But while I was working on the clutch, Lance White texted me, saying he heard from Safet that I was having trouble with both the clutch and the weather. He said he had a trailer coming down to take his cars back home to Cincinnati, and offered me a space on the trailer and in his warehouse for the winter. There was a lot of synergy and resonance to this, as Louie’s first stop when I left Louisville two years ago was at Lance’s, and as the clutch master I just removed had, in fact, come from Lance. Two years ago, he’d saved my bacon when he met my friend Dave Gerwig and me halfway between Cincinnati and Louisville after Louie’s original clutch master failed as I was about to hit the highway. My conjecture from looking at the box in the adjoining photo is that the master cylinder Lance gave me two years ago was new old stock and the seal had dried out, but it’s just a guess. I texted Benji back, effusively thanking him again for his gracious offer, and confirmed with Lance.
The storage and clutch issues were unfolding simultaneously, so one of the things pressing me to go ahead and do the master cylinder replacement was that Louie had to go somewhere, and it would be much easier if he could be driven instead of pushed, winched, or towed. Plus, having accepted Lance’s generous offer, if the car still needed clutch work when it got to Cincinnati, Safet would probably do it, and that just didn’t seem right.
And thus, after doing all that work to enable me to drive Louie home, I didn’t. Instead, I simply left the car at the Foundation to be picked up in Lance’s trailer and trucked to Cincinnati. Even though the weather seemed to make this a slam-dunk, it felt very strange. From a purely monetary standpoint, having driven down to Greer with Andrew, coming home without Louie seemed wasteful; I’d need to fly down at a later date and pay for hotel rooms and meals all over again. I thought “If, on the drive home, the entire Northeast doesn’t look like the freaking Greenland ice sheet, I’m going to be pissed.”
That evening was the sold-out closing ceremony of the exhibit. It was wonderful. Folks came in from as far as Oregon. Jackie Jouret, Alpina CEO Andreas Bovensiepen, and yours truly were the featured speakers. Huge thanks to Foundation director Scott Dishman, curator Michael Mitchell, and the rest of the Foundation staff for doing such a great job with the nine-month exhibit, and this, the finale.
The next morning, Andrew and I headed north in his X3. I expected that we’d make use of the AWD and snow tires, but on most of the two-day drive home, the skies and roads were clear, though it was bitterly cold. I began to think I’d called it wrong. It was only when we crossed into New York and were headed up the Merritt Parkway, a curvy two-lane road just north of the city, that we started to see heavy road salting. The storm had apparently pulled its punch—accumulations were less than predicted—but when we pulled off the highway and into service plazas, there was the kind of slushy mix that makes you imagine your vintage car screaming like Bennie the Cab in Who Framed Roger Rabbit? (“Oh my god it’s diiiiiiiip…“). The final two miles from I90 to my house in Newton were slushy. And, as Maire Anne had warned, the frigid temperatures had turned the snow in my driveway to concrete and had frozen my garage door shut. So my plan to simply roll The Lama out of the garage and drive Louie in would’ve been problematic if not impossible.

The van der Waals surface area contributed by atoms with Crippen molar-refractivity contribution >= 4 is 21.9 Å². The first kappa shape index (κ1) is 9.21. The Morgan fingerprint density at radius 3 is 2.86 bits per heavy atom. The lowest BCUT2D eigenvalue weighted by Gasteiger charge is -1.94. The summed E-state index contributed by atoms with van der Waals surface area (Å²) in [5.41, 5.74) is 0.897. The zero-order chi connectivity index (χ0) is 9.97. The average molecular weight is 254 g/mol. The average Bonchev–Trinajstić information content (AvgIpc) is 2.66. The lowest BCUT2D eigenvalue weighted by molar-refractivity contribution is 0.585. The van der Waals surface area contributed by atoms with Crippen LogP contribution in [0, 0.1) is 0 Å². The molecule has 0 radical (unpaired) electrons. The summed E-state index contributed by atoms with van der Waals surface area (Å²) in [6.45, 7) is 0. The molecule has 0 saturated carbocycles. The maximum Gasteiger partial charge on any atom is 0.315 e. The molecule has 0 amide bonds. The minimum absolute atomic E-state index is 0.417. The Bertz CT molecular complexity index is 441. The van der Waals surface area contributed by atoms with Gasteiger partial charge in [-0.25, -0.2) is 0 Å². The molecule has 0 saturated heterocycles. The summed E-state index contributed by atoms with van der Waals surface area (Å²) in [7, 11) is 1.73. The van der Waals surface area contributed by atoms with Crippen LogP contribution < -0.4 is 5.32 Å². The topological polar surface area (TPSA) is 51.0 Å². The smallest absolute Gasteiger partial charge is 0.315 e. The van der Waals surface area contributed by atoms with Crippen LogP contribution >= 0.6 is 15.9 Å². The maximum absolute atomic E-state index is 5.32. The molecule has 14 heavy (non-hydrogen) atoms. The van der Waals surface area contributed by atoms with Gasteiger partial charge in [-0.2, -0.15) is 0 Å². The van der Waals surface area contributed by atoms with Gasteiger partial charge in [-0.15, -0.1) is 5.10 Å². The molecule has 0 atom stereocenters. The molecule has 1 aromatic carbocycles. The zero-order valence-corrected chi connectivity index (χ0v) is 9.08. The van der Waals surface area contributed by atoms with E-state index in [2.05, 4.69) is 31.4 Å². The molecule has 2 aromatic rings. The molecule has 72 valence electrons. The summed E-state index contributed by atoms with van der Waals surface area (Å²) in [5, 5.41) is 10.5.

So, for the first 800 miles, I may have felt that I’d wimped out on driving Louie home, but it was the last 150 miles that counted. Go ahead and arrest me for for the fraudulent title of this piece, but it was the right decision.
I’ve missed Louie, and did want him back, but having him at Lance’s ’till spring is a good solution. With the car down there, I can fly down in the spring, join The Rivertown Gearbusters for their spring drive, and then drive home. Or even combine the retrieval with a trip to the Vintage in May. There are several pleasant possibilities. I’m sorry that I didn’t get Louie home again, but I’m grateful that Louie still appears to be fulfilling his role as BMW CCA Ambassador of good will.—Rob Siegel
Rob’s new book, Just Needs a Recharge: The Hack MechanicTM Guide to Vintage Air Conditioning, is available here on Amazon. His previous book Ran When Parked is available here. Or you can order personally inscribed copies of all of his books through Rob’s website: www.robsiegel.com.